Simply prepare your nori roll as directed, spreading the seasoned rice onto about two-thirds of the toasted nori sheet. Place a sheet of plastic wrap on top, gently slide your hand underneath the bamboo mat and rest your other hand on top of the plastic wrap. Then in one quick motion...flip everything upside down. Remove the bamboo mat from underneath and place on your countertop. Place the nori and rice-plastic wrap side down-on the mat. Place fillings as usual on the edge without the rice underneath it. Then, carefully roll everything up, using the bamboo mat to firmly push everything together and being careful to peel away the plastic wrap as you go.

For best results, roll your spiffy inside-out rolls in fun things like toasted sesame seeds, black sesame seeds, toasted nori flakes, or Japanese ground up red pepper.

After preparing and slicing all the rolls, I placed them on our wooden cutting board. It looked oh-so-Japanese! I had some wasabi powder in my cabinet, so I mixed it according to the container and made plenty of wasabi. Cody didn't like his crab roll so much, but he loved the tempeh roll! I had a lot of fun making these and can't wait to make them again! It was surprisingly easy...and they looked so impressive that I just kept smiling!

For the first time out, this went really well. I just pretended I was in Japan, where you don't really want to look at anything you eat; just toss it down the hatch and hope for the best! Not to say that this looks gross, because it didn't. But who knows what's going to happen when you put the words "vegan" and "sushi" together. In a rather odd chain of events, the non-vegan sushi ended up being WAY worse. I was like, "Oh! Old crab in a can! That sounds like a great ingredient to put in my sushi!" NOT. It was not good, to say the least. The main ingredient in the vegan sushi was awesome because it tasted like Tan-Tan Noodles. I do loves me some spicy noodles. I do have to say that what impressed me the most was the inside-out rolls. It was culinary engineering at its finest. Try this one out...but don't use shitty crab by-product thinking that you're going to beat the system.

Tuesday, July 21, 2009

Black Tie Affair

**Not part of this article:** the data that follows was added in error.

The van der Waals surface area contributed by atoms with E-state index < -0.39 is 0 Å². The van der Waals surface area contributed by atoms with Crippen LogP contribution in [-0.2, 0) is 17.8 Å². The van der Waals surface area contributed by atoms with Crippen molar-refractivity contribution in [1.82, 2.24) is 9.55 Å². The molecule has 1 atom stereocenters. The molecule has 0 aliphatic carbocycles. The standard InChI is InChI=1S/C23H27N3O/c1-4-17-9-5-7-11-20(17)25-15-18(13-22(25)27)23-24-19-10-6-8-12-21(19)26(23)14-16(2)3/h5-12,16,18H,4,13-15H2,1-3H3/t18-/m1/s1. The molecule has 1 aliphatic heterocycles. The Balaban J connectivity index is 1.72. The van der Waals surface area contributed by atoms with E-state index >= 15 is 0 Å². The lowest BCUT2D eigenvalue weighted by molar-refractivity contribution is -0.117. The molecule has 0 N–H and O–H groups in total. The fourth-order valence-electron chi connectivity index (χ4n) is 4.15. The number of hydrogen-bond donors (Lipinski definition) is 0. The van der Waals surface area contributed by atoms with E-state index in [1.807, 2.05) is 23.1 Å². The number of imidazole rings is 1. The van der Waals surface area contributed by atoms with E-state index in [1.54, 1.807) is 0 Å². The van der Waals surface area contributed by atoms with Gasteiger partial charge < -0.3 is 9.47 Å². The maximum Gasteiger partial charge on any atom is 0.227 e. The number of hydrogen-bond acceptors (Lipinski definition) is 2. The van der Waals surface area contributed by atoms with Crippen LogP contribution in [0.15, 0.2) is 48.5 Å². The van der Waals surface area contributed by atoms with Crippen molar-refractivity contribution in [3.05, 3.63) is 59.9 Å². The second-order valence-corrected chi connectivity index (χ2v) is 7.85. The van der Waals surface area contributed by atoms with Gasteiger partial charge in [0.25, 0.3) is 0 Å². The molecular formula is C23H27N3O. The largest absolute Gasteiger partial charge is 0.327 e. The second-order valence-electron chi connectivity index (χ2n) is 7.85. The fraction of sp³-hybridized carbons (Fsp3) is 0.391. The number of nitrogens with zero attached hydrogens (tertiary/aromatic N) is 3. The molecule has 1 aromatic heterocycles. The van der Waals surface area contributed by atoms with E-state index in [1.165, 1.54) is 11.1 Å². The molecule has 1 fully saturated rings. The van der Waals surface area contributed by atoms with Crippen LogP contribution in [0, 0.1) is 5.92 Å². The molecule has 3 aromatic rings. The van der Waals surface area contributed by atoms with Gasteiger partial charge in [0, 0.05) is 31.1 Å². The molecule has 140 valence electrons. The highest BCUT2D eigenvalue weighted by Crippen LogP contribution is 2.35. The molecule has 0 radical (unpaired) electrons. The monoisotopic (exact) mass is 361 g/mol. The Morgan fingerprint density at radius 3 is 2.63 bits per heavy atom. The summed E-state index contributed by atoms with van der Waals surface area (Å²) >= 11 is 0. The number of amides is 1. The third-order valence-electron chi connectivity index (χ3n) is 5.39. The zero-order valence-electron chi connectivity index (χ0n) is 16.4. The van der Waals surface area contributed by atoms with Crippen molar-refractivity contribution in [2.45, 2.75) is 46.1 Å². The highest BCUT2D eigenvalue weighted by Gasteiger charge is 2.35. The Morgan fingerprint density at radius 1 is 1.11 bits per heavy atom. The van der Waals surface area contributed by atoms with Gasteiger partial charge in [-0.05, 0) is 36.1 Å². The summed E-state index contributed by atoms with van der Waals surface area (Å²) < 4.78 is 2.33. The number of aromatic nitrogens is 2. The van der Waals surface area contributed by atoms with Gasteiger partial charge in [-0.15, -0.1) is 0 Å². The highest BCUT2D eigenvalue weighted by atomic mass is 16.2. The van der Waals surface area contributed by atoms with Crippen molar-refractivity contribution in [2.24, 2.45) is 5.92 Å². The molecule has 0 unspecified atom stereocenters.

When my wonderful sister-in-law, Deidra, told me that her vegan friend, PATRICK was coming to visit, I got really excited. Then I got really nervous. Sure, it'd be nice to have another vegan around to lessen the blow of the constant "you're such a hippie" remarks, but what if he didn't like my cooking? (I half joke about the hippie remarks. They're really not that bad. Anymore.) I started thinking about what I was going to make and how it should be presented. Then I wondered if there were things he didn't like or was allergic to. Then I realized he was coming to Albuquerque and getting homemade vegan cooking, so he would probably just be grateful.

He told Deidra that he wanted a black tie dinner. Am I really one to pass that down? Absolutely not. We did the BBQ, which included Boca burgers with grilled pineapple and avocado, bean & potato casserole, the all-time favorite asparagus, and chocolate cupcakes for dessert. I might throw the cupcakes up because they were super dense & rich & to die for.

What do I know about cooking fancy food? Aside from Thanksgiving, I'm all about ease.

Once again, thank you Robin Robertson. You are my hero.

Dinner consisted of Chickpea Cutlets, Brown Gravy, Garlic Smashed Potatoes, Green Bean & Broccoli Casserole, Drop Biscuits, Cranberry Sauce, and Pumpkin Cheezecake for dessert. It took quite a few hours, but it was well worth it.

Chickpea Cutlets
Prep time: 15 minutes (I made these hours in advance, you could probably even do the day before!!!)
Cook time: 15 minutes

2 cups cooked chickpeas (1 15-ounce can)
4 tbsp olive oil
1 cup vital wheat gluten (sounds fancy, but I found it for $2 at WalMart.)
1 cup plain bread crumbs
1/2 cup vegetable broth
4 tbsp soy sauce
4 cloves of garlic, pressed or grated